In response to this legal challenge, the Delhi High Court today stated that accepting the new privacy policies of the messaging app, WhatsApp was a voluntary thing. Judge Sanjeev Sachdeva told the petitioner that a user is free to choose not to use the app and leave if they don’t agree with the updated terms and conditions. They can switch to any other messaging app.
“It [WhatsApp] is a private app. Don’t join it. It is a voluntary thing, don’t accept it. Use some other app,” said Justice Sachdeva (via LiveMint/ PTI). He continued to add that reading the terms and conditions for some of the most popular apps could be an eye-opener for all. “You would be surprised as to what all you are consenting to,” said Sachdeva. He then cited the example of Google Maps, saying it captures and stores all of your location data. Isn’t that more concerning?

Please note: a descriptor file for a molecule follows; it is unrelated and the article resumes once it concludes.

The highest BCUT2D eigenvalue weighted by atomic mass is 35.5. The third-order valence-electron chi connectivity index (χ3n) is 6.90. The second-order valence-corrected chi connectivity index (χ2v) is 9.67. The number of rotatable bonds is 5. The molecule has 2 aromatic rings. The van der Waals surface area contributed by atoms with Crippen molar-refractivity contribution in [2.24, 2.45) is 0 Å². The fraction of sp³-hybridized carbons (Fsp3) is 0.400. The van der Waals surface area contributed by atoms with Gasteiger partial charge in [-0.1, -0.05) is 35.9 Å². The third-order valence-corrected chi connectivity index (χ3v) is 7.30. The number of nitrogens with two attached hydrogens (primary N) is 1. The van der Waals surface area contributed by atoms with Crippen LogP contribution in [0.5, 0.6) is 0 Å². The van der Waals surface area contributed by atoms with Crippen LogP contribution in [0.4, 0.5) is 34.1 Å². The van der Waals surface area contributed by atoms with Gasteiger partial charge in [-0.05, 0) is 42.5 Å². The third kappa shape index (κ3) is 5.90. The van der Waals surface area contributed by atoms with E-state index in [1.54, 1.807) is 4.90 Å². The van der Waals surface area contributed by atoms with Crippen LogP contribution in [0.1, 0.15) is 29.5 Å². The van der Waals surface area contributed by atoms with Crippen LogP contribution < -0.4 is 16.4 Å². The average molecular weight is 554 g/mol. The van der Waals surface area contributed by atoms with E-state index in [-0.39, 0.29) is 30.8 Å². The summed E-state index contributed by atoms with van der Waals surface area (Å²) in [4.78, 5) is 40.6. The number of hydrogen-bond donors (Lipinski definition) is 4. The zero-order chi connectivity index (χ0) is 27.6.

WhatsApp and Facebook were represented by senior advocates Kapil Sibal and Mukul Rohatgi respectively. These two, along with Justice Sachdeva, had a fun banter at the hearing. Sibal and Rohatgi made the hearing comical by creating confusion about who represented WhatsApp and who Facebook. Sachdeva asked them to “share data with each other” and figure it out. You can read this hilarious banter right here:
Mukul Rohatgi: I appear for #WhatsApp
Kapil Sibal: No, no. I appear for #WhatsApp, you are for #Facebook
Justice S Sachdeva: Both of you also need to share some data with each other on who appears for which party
— Utkarsh Anand (@utkarsh_aanand) January 18, 2021